Like last year’s awesome Double Rainbow guy, I sometimes just stand there astonished, meekly asking “What does it MEAN?” Case in point – studying the Music City Roots lineup for Wednesday. We’ll be visited by: A star of the singer/songwriter circuit. A semi-ironic old-school country band. A dulcet-toned newcomer with a showpiece moustache. A hot folk/rock outfit. And my favorite dance band in the world. It’s a smorgasbord. It’s musical tapas. And I’m hungry.
Opening up the evening will be Catie Curtis, one of the kingpins of the 1990s Boston folk scene and a veteran of the early Lilith Fair tours. She’s had all kinds of songs on major television shows and played the White House. Her powerful stories and sweet voice have made her a star of the genre. And now she’s on Nashville’s own Compass Records and making her albums in Music City. She’ll sooth your soul.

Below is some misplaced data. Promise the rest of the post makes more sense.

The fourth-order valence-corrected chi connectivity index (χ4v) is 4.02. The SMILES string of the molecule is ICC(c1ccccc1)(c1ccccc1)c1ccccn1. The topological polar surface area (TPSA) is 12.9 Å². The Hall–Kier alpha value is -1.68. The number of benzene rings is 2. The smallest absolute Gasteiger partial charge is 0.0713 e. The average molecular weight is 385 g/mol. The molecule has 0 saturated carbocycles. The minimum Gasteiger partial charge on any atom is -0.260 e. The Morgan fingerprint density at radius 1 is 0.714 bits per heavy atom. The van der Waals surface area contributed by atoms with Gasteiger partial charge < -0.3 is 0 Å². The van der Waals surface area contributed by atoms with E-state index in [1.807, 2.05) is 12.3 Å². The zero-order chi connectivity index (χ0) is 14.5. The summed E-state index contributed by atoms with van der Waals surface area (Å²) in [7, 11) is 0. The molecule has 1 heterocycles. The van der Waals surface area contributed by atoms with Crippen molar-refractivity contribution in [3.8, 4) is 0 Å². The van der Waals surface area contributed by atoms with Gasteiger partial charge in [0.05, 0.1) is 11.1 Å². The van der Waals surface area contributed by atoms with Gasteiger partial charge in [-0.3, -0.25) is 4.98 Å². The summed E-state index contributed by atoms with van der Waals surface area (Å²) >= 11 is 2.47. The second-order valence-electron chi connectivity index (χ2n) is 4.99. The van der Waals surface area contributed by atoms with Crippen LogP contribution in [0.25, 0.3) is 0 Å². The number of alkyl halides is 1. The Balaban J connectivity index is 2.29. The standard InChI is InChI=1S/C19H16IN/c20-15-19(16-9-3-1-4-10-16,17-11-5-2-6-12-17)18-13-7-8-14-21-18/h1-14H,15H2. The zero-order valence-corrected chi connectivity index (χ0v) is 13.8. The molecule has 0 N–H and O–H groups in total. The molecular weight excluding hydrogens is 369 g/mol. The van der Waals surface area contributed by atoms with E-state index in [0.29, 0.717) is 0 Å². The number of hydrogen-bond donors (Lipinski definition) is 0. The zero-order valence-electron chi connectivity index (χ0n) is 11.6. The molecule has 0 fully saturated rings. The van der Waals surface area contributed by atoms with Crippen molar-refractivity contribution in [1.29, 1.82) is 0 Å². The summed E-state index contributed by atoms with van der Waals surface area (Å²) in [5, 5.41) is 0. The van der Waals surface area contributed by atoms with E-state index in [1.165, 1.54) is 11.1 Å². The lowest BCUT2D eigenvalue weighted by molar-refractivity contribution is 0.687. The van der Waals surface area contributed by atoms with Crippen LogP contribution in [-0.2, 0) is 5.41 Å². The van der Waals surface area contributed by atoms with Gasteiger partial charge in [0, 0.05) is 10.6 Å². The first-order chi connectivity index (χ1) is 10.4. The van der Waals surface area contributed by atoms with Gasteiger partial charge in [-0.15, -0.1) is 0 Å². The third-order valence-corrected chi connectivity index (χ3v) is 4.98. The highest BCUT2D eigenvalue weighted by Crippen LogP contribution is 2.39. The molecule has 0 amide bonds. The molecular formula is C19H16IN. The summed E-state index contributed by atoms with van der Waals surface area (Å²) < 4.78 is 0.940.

On the front end of his singer/songwriter career is Rayland Baxter, a compelling fellow from tiny town Tennessee who starts with deep roots influences and uses them to inform his own stories and voice. He has buzz (as in reputation, not haircut), so we’ll be pleased to help make it louder. Up next we’ve got The Cleverlys, a band I keep hearing is great. They certainly LOOK like something different, this band of not-exactly young gentlemen who may or may not be brothers but whose taste for thrift store suits, thick glasses and cowboy hats is not to be impugned.
The Black Lillies are becoming Roots regulars, which is a treat for us because they also seem to be landing the biggest possible gigs out there: Bonnaroo, the Ryman, Rhythm And Roots… They’ve got an all-star lineup from the Knoxville music scene and a sound that is a near perfect fusion of old-time and smart modern pop. Their badass name helps too.
And in a late-breaking lucky break, we got a call from the guys in Donna The Buffalo. Could they join in this week? Absolutely! These twenty-year veterans of the roots circuit pull in more influences than just about any band I know. But they make me want to dance with the poly-rhythmic zydeco backbeat that underlies most of their open-eyed, socially conscious songs. They always draw a great group from their fan base, affectionately called The Herd. So get there early to carve out space on the dance floor.